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Is the Jaguar E-Type the most beautiful car ever made?

Updated on June 24, 2015

The Stunning Jaguar E-Type

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Introduction

It must have been hard for the motoring public to grasp the looks and performance of the stunning new Jaguar E-Type when it was introduced at the 1961 Geneva Motor Show.

For those who were running around in pre-war cars and there were an awful lot in 1961, this sleek and fantastically fast car would have seemed like a spacecraft.

Of course Jaguar had made the world stop twice before, first with the introduction of the XK120 in 1948 and then later the D-Type which swept the board at international sports car races in the 1950's.

Early E-Types were the fastest of all E's with their 3781cc, 265hp versions of the legendary XK engine first seen in the XK120. The engine had been in production for some 13 years by the time it was fitted in the E-Type so the car could hardly be described as totally new, but it leant heavily on the design of the D-Type using a similar body structure with subframes front and rear to carry the engine and suspension and a central monocoque. Where it did score was in having independent suspension all round - the first Jaguar to be so equipped. It was a rare feature for any car in the early 60's but at the Jaguar's almost unbelievably low price of just over $3000 on introduction it was just another sensation confirming its role as the world's number one sports car.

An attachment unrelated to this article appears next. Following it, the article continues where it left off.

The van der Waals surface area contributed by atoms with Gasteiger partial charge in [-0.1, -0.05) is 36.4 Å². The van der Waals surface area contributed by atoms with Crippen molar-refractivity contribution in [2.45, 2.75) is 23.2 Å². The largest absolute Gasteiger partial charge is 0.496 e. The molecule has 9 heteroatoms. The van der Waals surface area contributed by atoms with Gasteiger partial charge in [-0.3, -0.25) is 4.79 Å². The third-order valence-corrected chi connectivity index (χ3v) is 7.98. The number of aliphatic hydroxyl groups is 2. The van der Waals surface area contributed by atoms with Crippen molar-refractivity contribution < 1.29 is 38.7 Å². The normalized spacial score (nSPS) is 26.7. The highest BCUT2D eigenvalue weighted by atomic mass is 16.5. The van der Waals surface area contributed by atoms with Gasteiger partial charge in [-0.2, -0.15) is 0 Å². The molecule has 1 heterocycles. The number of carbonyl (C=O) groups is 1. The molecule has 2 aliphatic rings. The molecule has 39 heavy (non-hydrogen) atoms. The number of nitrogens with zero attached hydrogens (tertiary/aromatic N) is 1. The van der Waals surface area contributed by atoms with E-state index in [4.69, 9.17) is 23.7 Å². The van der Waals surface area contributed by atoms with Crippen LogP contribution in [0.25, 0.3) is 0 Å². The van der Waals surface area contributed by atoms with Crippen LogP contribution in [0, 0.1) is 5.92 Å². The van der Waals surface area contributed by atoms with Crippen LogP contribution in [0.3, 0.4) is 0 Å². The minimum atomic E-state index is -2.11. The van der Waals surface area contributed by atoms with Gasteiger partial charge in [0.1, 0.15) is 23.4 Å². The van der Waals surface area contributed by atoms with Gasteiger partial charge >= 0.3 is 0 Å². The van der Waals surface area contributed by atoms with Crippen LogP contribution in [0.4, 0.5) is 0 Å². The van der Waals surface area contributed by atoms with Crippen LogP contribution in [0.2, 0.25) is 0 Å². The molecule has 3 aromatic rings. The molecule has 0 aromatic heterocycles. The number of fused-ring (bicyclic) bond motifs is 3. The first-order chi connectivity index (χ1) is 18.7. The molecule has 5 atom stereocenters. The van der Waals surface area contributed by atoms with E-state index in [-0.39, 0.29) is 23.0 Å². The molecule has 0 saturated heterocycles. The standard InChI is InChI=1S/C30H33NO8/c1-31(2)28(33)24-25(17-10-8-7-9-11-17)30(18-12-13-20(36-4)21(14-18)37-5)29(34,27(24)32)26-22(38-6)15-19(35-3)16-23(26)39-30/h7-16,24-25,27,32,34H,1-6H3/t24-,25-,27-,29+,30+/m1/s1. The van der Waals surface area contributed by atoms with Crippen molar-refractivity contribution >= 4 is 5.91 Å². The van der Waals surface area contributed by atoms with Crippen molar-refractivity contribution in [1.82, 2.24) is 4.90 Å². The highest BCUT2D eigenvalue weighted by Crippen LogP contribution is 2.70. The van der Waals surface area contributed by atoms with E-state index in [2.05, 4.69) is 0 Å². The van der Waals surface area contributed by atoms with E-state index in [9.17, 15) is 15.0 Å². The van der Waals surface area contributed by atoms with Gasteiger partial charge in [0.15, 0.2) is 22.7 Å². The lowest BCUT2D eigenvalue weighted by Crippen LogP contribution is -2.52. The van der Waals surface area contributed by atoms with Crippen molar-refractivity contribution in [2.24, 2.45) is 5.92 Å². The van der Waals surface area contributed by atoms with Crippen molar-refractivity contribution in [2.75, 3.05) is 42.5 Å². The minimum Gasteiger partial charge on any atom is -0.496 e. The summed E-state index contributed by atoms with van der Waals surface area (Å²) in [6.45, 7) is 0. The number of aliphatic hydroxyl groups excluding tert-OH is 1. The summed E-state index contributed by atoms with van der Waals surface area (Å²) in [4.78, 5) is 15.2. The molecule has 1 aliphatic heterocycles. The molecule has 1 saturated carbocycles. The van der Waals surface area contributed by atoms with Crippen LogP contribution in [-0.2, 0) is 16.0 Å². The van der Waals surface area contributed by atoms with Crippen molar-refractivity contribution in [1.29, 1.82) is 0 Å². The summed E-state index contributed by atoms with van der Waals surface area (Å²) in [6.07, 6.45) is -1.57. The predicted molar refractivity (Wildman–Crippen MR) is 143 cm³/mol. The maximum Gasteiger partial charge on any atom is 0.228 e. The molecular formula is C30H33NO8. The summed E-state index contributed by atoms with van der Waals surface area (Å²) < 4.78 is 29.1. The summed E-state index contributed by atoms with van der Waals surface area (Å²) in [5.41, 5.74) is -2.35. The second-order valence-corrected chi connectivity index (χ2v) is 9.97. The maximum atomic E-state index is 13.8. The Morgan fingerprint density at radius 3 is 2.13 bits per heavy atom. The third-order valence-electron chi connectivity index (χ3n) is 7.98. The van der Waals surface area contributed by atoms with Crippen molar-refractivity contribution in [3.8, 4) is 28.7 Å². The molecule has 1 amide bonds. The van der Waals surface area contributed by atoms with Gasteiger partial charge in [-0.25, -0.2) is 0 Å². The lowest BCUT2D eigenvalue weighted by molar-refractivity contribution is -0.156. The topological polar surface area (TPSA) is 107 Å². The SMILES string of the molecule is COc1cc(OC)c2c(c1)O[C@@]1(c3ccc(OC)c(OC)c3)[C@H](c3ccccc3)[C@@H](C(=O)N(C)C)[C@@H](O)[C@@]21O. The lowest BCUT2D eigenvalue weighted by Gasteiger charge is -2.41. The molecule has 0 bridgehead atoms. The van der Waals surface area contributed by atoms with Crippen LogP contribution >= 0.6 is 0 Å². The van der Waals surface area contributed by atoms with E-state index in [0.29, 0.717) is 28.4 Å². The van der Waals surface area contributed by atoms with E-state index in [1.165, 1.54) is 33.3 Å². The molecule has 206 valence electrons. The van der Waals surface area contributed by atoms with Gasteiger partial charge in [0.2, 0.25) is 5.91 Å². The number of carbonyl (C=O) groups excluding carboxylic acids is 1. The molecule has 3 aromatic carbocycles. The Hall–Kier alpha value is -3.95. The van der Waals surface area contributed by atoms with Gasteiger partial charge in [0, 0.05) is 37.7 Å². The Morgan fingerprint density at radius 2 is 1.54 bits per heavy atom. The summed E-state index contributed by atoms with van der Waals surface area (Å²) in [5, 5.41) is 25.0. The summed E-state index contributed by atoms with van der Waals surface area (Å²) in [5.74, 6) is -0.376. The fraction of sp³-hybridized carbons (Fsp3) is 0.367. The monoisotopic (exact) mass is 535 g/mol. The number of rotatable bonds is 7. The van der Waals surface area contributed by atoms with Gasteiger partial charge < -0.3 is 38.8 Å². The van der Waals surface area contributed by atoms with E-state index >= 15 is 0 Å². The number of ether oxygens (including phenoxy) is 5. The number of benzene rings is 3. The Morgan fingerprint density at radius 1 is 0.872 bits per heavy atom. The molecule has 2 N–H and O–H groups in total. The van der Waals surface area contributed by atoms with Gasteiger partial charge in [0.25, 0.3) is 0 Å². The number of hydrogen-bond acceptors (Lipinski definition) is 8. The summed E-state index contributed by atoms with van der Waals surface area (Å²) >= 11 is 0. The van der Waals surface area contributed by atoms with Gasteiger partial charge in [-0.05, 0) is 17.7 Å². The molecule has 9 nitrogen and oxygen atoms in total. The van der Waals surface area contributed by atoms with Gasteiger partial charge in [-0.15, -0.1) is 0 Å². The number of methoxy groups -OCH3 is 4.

1966 Jaguar 2+2

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Curvaceous Lines

The E-Type survived in various forms until 1975 and during that time got progressively softer and more overweight. The XK motor increased in size from 3.8 litres to 4.2 litres in 1964 and powered the car until the magnificient 5.3 litre V12 was introduced in 1971. Bodystyles altered with the introduction of a 2+2 in 1966 and even automatic transmission became an option to cater for the US market. Somehow the purity of those original lines was diluted as the car was battered with safety by safety regulations and demand for a 'family' E-Type. But despite this 72,520 E-Types of all denominations were built in the car's 14 year lifespan. It was fabulously popular and attracted attention like nothing else on the road.

A friend of mine has just had restored one of the early fixed head coupes with the desirable 3.8 litre engine. A few weeks ago he said after an extensive 18 month restoration,he'd just picked it up and how about coming over and we'll take it for a spin.

You bet!